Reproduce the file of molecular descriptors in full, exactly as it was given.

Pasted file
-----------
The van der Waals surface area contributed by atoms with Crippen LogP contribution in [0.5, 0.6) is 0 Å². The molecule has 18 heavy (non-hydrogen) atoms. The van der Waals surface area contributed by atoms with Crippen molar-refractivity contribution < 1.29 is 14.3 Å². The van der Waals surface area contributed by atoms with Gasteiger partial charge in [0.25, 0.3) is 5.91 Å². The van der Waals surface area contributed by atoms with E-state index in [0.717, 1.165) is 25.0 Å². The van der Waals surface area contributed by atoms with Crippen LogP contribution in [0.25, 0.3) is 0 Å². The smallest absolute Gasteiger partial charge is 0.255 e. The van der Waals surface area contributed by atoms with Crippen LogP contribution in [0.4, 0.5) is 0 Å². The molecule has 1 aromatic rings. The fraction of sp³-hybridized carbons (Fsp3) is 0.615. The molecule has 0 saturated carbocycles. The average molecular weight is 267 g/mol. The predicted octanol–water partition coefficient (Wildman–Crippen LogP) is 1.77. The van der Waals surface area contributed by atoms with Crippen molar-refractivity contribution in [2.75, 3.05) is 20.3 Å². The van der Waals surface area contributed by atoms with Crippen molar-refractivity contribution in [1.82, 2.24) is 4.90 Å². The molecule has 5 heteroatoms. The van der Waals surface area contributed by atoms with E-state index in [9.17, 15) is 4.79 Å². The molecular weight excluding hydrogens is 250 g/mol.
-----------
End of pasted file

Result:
The van der Waals surface area contributed by atoms with Crippen LogP contribution in [0.5, 0.6) is 0 Å². The molecule has 18 heavy (non-hydrogen) atoms. The van der Waals surface area contributed by atoms with Crippen molar-refractivity contribution < 1.29 is 14.3 Å². The van der Waals surface area contributed by atoms with Gasteiger partial charge in [0.25, 0.3) is 5.91 Å². The van der Waals surface area contributed by atoms with E-state index in [0.717, 1.165) is 25.0 Å². The van der Waals surface area contributed by atoms with Crippen LogP contribution in [0.25, 0.3) is 0 Å². The smallest absolute Gasteiger partial charge is 0.255 e. The van der Waals surface area contributed by atoms with Crippen LogP contribution in [0.4, 0.5) is 0 Å². The molecule has 1 aromatic rings. The fraction of sp³-hybridized carbons (Fsp3) is 0.615. The molecule has 0 saturated carbocycles. The average molecular weight is 267 g/mol. The predicted octanol–water partition coefficient (Wildman–Crippen LogP) is 1.77. The van der Waals surface area contributed by atoms with Crippen molar-refractivity contribution in [2.75, 3.05) is 20.3 Å². The van der Waals surface area contributed by atoms with Crippen molar-refractivity contribution in [1.82, 2.24) is 4.90 Å². The molecule has 5 heteroatoms. The van der Waals surface area contributed by atoms with E-state index in [9.17, 15) is 4.79 Å². The molecular weight excluding hydrogens is 250 g/mol.